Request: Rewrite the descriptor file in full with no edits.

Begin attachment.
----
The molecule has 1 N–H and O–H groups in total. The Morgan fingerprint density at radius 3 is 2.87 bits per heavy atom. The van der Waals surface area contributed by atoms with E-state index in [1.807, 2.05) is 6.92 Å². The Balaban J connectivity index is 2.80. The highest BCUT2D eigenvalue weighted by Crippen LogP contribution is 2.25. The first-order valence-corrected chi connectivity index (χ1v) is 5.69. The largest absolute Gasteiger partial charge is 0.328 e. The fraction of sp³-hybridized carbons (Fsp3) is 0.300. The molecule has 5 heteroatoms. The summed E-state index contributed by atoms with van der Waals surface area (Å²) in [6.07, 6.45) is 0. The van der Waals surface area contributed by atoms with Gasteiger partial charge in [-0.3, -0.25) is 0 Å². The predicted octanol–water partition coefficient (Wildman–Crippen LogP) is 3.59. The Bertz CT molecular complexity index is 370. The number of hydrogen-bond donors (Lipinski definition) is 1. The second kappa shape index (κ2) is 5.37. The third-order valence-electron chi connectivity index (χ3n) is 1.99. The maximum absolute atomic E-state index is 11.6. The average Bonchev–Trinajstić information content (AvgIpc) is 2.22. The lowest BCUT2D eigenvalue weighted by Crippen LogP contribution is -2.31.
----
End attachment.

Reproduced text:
The molecule has 1 N–H and O–H groups in total. The Morgan fingerprint density at radius 3 is 2.87 bits per heavy atom. The van der Waals surface area contributed by atoms with E-state index in [1.807, 2.05) is 6.92 Å². The Balaban J connectivity index is 2.80. The highest BCUT2D eigenvalue weighted by Crippen LogP contribution is 2.25. The first-order valence-corrected chi connectivity index (χ1v) is 5.69. The largest absolute Gasteiger partial charge is 0.328 e. The fraction of sp³-hybridized carbons (Fsp3) is 0.300. The molecule has 5 heteroatoms. The summed E-state index contributed by atoms with van der Waals surface area (Å²) in [6.07, 6.45) is 0. The van der Waals surface area contributed by atoms with Gasteiger partial charge in [-0.3, -0.25) is 0 Å². The predicted octanol–water partition coefficient (Wildman–Crippen LogP) is 3.59. The Bertz CT molecular complexity index is 370. The number of hydrogen-bond donors (Lipinski definition) is 1. The second kappa shape index (κ2) is 5.37. The third-order valence-electron chi connectivity index (χ3n) is 1.99. The maximum absolute atomic E-state index is 11.6. The average Bonchev–Trinajstić information content (AvgIpc) is 2.22. The lowest BCUT2D eigenvalue weighted by Crippen LogP contribution is -2.31.